Composition vs Inheritance

The internet is so full of discussions concerning this point. It was first presented to me in Effective Java and while I think one should always take suggested good practices with a grain of salt (they aren’t rules after all), I’ve always remembered this since I think it comes up again and again (at least for Java).

Here’s the short description of what the book suggests: Favor composition over inheritance.


Composition is simple: it’s just a member variable. For example, if your class needs a hash table, then one of your member variables in your class is a HashMap (or something similar).


Inheritance is a bit more complicated, but it’s a fundamental part of Object Oriented Programming. As the name suggests, it represents a relation between classes where one fully takes on the traits of another (sub-class and super-class respectively). This is commonly used when you want to define an interface and multiple different implementations of that interface. For example, there may be different implementations of a List, like a list backed by an array (ArrayList) or a list backed by a linked-list (LinkedList), etc. Each of the implementations fully takes on all traits of the List, so they all support methods like add, removesize, but they all implement them differently.

Composition vs Inheritance

Now what’s all the fuss about? Basically I think the author of Effective Java thinks inheritance is too easily abused. The concept if inheritance is supposed to be used when one class is supposed to fully take on the traits of the super-class. Like the example above, an ArrayList is supposed to fully take on the traits of a List. The existence of the ArrayList class fully exists on the concept of a List class. Or in other words, the ArrayList is a specific version of a List.

I think the problem comes when inheritance is used only to cut down on duplicated code. While good practice includes cutting down on duplicated code (or in general, decreasing the verbosity of code), inheritance should not be used as merely a tool for achieving that. Inheritance has a specific purpose and deviating from that purpose results in poorly structured code.

A good example I came across today, is in our codebase there is a class that executes some code as a Spark job. Part of running that code is of course handling the IO into the process. Unfortunately inheritance was chosen to structure that IO code. There was an interface called IOReaderWriter that exposes some methods to read/write IO. Now my guess is that it was decided for the executor class to extend the IOReaderWriter in order to cut down on some potential duplicated code so that methods inside of the executor class could just call methods like read() directly in the super-class. This is an example of abusing the inheritance model. Executing a spark job should not need to fully take on the traits of an IO helper class. The executor class might need to use those IO methods, but it is incorrect to say that the spark executor class is a specific implementation or version of an `IOReaderWriter`.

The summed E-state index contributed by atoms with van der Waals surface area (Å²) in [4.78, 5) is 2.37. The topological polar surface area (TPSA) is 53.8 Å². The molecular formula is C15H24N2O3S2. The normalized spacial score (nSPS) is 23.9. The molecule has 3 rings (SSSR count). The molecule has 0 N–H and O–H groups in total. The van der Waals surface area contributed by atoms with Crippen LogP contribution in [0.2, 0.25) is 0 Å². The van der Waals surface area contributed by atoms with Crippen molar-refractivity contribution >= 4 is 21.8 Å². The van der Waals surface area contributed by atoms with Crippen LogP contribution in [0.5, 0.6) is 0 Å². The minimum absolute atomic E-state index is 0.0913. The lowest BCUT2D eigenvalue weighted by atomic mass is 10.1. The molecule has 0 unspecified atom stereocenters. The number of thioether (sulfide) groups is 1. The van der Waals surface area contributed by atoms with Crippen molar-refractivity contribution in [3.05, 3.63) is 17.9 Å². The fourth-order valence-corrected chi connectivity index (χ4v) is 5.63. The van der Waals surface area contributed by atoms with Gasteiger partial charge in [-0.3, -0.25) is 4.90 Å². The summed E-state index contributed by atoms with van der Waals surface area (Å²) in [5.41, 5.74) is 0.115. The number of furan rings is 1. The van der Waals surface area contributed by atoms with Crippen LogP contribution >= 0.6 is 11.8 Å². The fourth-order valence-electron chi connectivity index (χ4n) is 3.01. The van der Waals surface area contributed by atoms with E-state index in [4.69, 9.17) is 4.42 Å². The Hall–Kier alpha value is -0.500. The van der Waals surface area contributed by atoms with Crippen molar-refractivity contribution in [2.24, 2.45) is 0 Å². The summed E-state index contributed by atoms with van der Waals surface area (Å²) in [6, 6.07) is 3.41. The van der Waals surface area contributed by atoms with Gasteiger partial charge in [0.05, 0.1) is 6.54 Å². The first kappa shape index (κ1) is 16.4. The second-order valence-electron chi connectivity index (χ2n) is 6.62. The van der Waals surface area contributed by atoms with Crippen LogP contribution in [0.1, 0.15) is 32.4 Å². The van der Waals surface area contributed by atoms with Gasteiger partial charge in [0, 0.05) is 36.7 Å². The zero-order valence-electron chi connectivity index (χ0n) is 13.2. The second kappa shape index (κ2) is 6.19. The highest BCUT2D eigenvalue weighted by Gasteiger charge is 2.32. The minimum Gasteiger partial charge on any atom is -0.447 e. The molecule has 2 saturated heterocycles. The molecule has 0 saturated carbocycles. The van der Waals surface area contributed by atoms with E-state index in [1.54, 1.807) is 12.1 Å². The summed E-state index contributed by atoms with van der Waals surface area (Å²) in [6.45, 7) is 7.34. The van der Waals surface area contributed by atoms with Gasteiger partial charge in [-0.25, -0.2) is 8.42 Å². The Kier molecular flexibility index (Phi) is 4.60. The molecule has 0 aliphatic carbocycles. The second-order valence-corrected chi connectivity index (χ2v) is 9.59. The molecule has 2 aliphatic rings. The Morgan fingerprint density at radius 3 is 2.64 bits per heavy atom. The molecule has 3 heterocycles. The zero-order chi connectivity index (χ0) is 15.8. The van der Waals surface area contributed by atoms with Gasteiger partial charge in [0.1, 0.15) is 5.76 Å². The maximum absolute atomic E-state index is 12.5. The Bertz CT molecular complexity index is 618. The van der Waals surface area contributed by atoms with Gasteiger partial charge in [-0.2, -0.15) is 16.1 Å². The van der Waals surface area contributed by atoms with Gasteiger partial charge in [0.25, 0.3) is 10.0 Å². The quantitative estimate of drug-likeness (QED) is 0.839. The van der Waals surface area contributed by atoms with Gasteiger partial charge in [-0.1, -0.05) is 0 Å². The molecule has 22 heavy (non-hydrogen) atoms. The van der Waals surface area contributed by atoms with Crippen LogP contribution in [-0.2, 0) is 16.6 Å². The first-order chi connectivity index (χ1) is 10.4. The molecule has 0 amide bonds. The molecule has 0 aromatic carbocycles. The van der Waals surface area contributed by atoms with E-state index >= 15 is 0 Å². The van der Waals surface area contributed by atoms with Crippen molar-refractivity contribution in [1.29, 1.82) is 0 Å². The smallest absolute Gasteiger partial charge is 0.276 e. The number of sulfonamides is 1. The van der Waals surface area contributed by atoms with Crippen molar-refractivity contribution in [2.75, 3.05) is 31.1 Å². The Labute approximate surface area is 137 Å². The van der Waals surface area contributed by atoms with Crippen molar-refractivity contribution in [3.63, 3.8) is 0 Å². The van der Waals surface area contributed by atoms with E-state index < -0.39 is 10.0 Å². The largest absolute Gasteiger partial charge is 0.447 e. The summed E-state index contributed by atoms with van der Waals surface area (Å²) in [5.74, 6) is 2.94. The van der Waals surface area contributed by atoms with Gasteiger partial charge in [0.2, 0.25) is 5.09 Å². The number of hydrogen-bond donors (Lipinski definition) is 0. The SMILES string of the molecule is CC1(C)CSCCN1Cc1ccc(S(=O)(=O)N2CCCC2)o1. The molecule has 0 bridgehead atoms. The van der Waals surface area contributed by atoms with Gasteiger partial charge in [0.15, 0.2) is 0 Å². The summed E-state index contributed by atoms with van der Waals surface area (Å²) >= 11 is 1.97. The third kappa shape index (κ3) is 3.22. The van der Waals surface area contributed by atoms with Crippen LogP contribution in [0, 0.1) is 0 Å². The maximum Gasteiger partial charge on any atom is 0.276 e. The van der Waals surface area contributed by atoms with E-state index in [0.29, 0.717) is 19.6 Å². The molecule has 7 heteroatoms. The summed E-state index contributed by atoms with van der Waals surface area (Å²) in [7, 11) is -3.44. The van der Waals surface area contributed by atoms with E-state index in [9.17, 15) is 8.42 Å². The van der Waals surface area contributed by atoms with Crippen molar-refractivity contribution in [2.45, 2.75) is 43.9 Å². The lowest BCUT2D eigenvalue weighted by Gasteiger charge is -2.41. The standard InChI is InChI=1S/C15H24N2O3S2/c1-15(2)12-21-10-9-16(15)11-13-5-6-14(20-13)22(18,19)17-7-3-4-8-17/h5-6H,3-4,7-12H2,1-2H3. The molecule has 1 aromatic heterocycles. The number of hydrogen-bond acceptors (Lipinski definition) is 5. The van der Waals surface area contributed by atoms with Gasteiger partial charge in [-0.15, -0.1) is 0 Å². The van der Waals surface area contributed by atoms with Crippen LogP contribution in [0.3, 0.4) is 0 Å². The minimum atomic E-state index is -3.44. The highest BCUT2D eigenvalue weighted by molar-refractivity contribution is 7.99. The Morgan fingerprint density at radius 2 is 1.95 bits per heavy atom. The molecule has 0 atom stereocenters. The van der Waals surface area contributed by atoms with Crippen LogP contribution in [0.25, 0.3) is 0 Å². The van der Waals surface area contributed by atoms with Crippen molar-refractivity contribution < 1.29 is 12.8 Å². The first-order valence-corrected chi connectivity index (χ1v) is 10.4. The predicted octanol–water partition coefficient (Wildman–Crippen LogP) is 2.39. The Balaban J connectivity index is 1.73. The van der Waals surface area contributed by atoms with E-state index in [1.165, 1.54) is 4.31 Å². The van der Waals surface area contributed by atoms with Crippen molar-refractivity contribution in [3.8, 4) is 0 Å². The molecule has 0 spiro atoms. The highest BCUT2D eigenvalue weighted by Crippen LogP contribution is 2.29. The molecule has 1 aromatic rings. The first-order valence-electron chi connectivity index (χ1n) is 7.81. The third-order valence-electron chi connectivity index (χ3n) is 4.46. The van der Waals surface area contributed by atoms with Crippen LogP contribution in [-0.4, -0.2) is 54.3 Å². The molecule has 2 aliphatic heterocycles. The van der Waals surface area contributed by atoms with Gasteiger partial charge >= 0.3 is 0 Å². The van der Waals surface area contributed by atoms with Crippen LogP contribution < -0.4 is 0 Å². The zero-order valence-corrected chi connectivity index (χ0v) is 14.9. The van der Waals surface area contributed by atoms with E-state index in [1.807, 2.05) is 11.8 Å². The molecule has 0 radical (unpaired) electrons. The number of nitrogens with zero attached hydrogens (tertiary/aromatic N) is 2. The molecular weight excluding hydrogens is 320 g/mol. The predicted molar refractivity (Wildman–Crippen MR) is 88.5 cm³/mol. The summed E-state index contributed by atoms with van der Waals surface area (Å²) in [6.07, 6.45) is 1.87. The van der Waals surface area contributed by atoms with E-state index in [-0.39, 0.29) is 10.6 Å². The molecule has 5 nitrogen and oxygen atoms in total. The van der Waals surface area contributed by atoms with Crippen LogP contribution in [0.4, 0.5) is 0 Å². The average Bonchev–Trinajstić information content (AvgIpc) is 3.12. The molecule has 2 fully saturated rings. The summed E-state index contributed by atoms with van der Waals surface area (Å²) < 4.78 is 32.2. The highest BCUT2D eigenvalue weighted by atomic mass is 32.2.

Now why the fuss about this? A simple effect of this is what happens when you want to change how the executor read/writes its IO. Maybe the storage layer has changed, or maybe you want to be able to intercept the IO for testing, etc. But in any case you now have the problem that the executor class fully takes on the traits of the IOReaderWriter. In order to change the IO layer, you have to reimplement overridden methods in the executor class, or write some complicated if-else logic. In either case, it would have been a lot easier if composition was used instead of inheritance. Instead of inheriting all traits of the IO class, the executor class only need the IO helper as a member variable and use its methods as it needed. There might be more code since instead of being able to call read() directly, for example, the executor class would include something like

As a final thought, after google-searching this idea, it seems that the buzz-phrase regarding this topic is only use inheritance if there exists an “is-a” relationship. For example an ArrayList is a List. But a spark executor is not an IO reader/writer.